It’s exciting to see so many people out there that have grasped social media as way to communicate online and also use it as a marketing tool. Yet will had a few pollers who don’t see it as beneficial. It is hard to look into the future and not see social media. Changing and developing yes, but not leaving for good.

Here are the poll results:

  • Yes – I’ve got it – 55%
  • Yes – Still need training – 23%
  • No – Want to learn more – 6%
  • No – Not worth my time – 16%

Our new ZimmPoll is now live and asks the question, How are you connecting your precision equipment and data?

Drones, big data, new standards are all precision ag buzz words but connectivity was a common theme this year at the InfoAg Conference. More and more companies are developing stable wireless options to communicate back and forth from the cab. Let us know what method you are using and feel free to leave a comment.


Operations Center in MyJohnDeere

Chuck Zimmerman Leave a Comment

Pat PinkstonDuring the InfoAg Conference I was moderator for a session presented by Pat Pinkston, John Deere Agriculture and Turf Division, Vice President, Information Solutions, Intelligent Solutions Group. Pat focused on the Operations Center in MyJohnDeere. He also had the largest breakout session group I saw. I liked his use of the term, agriculture/technology decision space to describe an area his group works in.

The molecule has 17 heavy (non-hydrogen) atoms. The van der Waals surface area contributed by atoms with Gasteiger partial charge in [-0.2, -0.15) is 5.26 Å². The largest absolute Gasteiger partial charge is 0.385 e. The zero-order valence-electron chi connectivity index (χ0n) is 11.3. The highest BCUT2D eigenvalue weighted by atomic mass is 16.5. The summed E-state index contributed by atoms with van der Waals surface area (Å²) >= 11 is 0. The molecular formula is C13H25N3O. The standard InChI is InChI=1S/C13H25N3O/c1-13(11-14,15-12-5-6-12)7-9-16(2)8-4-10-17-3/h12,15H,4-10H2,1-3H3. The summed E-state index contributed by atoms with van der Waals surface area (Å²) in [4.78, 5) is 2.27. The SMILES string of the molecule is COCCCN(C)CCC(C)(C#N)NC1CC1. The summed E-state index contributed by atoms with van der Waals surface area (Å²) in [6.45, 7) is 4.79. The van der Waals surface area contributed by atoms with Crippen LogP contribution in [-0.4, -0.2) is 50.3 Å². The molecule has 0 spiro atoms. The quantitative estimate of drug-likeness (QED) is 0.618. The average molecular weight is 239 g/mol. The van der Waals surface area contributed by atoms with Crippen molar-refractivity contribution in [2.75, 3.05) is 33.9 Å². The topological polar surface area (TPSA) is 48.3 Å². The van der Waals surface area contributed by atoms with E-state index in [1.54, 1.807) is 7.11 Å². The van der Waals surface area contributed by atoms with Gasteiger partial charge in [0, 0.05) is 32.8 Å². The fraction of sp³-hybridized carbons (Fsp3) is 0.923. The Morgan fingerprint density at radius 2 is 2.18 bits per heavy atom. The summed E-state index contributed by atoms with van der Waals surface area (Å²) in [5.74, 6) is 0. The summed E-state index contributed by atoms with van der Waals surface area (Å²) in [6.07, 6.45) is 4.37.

The Operations Center in MyJohnDeere is John Deere’s commitment to innovation and technology. Operations Center is a unique, open, and accessible online ag-data solution that collects machine, logistic, and agronomic data in a central location. It provides tools that connects and empowers users and their team of advisors to make decisions before, during, and after the crop season. With John Deere APIs, software providers can work with Deere to create applications that benefit Operations Center users with greater insights to their operations. For more information on our APIs, or to ask about becoming a software partner, please visit

Learn more about John Deere from my interview with Pat here: Pat Pinkston, John Deere

2015 InfoAg Conference Photo Album

Coverage of the InfoAg Conference is sponsored by
Coverage of the InfoAg Conference is sponsored by John Deere   Coverage of the InfoAg Conference is sponsored by Growmark
Agribusiness, Audio, InfoAg, John Deere

UAVs Help Higher Education Climb to New Levels at SIU

John Davis Leave a Comment

AG DroneSouthern Illinois University Carbondale students are taking higher education to another level. According to this news release, beginning this fall, agriculture students at the school will have the opportunity to learn about the next game-changing agricultural tool – unmanned aerial vehicles (UAVs).

Christopher Clemons and Dennis Watson, faculty members in the College of Agricultural Sciences, are preparing a course of study to help SIU students become leaders in the newest agricultural technology.